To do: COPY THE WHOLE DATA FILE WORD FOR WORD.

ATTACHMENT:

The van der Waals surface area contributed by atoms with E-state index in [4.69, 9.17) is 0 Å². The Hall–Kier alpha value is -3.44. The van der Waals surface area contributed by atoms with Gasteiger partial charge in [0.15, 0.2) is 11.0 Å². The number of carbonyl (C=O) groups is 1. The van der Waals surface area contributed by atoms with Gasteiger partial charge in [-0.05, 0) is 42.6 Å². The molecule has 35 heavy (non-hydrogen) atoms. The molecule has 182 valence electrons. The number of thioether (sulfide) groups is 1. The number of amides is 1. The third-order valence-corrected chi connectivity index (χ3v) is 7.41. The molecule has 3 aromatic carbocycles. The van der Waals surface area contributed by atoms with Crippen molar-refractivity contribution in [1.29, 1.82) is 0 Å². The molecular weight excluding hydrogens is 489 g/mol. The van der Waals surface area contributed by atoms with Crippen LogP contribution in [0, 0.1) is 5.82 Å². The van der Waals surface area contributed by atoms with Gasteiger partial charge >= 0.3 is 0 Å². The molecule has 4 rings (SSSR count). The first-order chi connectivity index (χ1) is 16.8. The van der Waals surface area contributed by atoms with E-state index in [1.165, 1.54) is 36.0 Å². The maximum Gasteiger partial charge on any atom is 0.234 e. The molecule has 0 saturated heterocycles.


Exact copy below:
The van der Waals surface area contributed by atoms with E-state index in [4.69, 9.17) is 0 Å². The Hall–Kier alpha value is -3.44. The van der Waals surface area contributed by atoms with Gasteiger partial charge in [0.15, 0.2) is 11.0 Å². The number of carbonyl (C=O) groups is 1. The van der Waals surface area contributed by atoms with Gasteiger partial charge in [-0.05, 0) is 42.6 Å². The molecule has 35 heavy (non-hydrogen) atoms. The molecule has 182 valence electrons. The number of thioether (sulfide) groups is 1. The number of amides is 1. The third-order valence-corrected chi connectivity index (χ3v) is 7.41. The molecule has 3 aromatic carbocycles. The van der Waals surface area contributed by atoms with Crippen molar-refractivity contribution in [1.29, 1.82) is 0 Å². The molecular weight excluding hydrogens is 489 g/mol. The van der Waals surface area contributed by atoms with Crippen LogP contribution in [0, 0.1) is 5.82 Å². The van der Waals surface area contributed by atoms with Gasteiger partial charge >= 0.3 is 0 Å². The molecule has 4 rings (SSSR count). The first-order chi connectivity index (χ1) is 16.8. The van der Waals surface area contributed by atoms with E-state index in [1.165, 1.54) is 36.0 Å². The maximum Gasteiger partial charge on any atom is 0.234 e. The molecule has 0 saturated heterocycles.